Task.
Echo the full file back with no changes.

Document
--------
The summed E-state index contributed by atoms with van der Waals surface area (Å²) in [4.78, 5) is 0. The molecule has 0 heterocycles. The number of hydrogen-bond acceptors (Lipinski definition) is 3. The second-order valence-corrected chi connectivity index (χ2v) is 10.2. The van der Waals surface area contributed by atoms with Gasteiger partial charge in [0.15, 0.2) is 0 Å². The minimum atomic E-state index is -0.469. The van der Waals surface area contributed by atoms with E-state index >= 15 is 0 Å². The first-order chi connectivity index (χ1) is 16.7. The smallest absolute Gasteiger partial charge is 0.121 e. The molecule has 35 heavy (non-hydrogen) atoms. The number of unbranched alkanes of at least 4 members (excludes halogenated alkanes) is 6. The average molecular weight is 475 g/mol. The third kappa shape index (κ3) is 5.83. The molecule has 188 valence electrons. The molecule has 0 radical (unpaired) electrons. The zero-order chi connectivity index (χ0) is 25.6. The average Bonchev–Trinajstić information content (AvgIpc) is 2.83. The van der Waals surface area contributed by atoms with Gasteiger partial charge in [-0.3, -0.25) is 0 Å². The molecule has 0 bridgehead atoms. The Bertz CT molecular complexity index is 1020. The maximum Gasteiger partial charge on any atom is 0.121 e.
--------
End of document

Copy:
The summed E-state index contributed by atoms with van der Waals surface area (Å²) in [4.78, 5) is 0. The molecule has 0 heterocycles. The number of hydrogen-bond acceptors (Lipinski definition) is 3. The second-order valence-corrected chi connectivity index (χ2v) is 10.2. The van der Waals surface area contributed by atoms with Gasteiger partial charge in [0.15, 0.2) is 0 Å². The minimum atomic E-state index is -0.469. The van der Waals surface area contributed by atoms with E-state index >= 15 is 0 Å². The first-order chi connectivity index (χ1) is 16.7. The smallest absolute Gasteiger partial charge is 0.121 e. The molecule has 35 heavy (non-hydrogen) atoms. The number of unbranched alkanes of at least 4 members (excludes halogenated alkanes) is 6. The average molecular weight is 475 g/mol. The third kappa shape index (κ3) is 5.83. The molecule has 188 valence electrons. The molecule has 0 radical (unpaired) electrons. The zero-order chi connectivity index (χ0) is 25.6. The average Bonchev–Trinajstić information content (AvgIpc) is 2.83. The van der Waals surface area contributed by atoms with Gasteiger partial charge in [-0.3, -0.25) is 0 Å². The molecule has 0 bridgehead atoms. The Bertz CT molecular complexity index is 1020. The maximum Gasteiger partial charge on any atom is 0.121 e.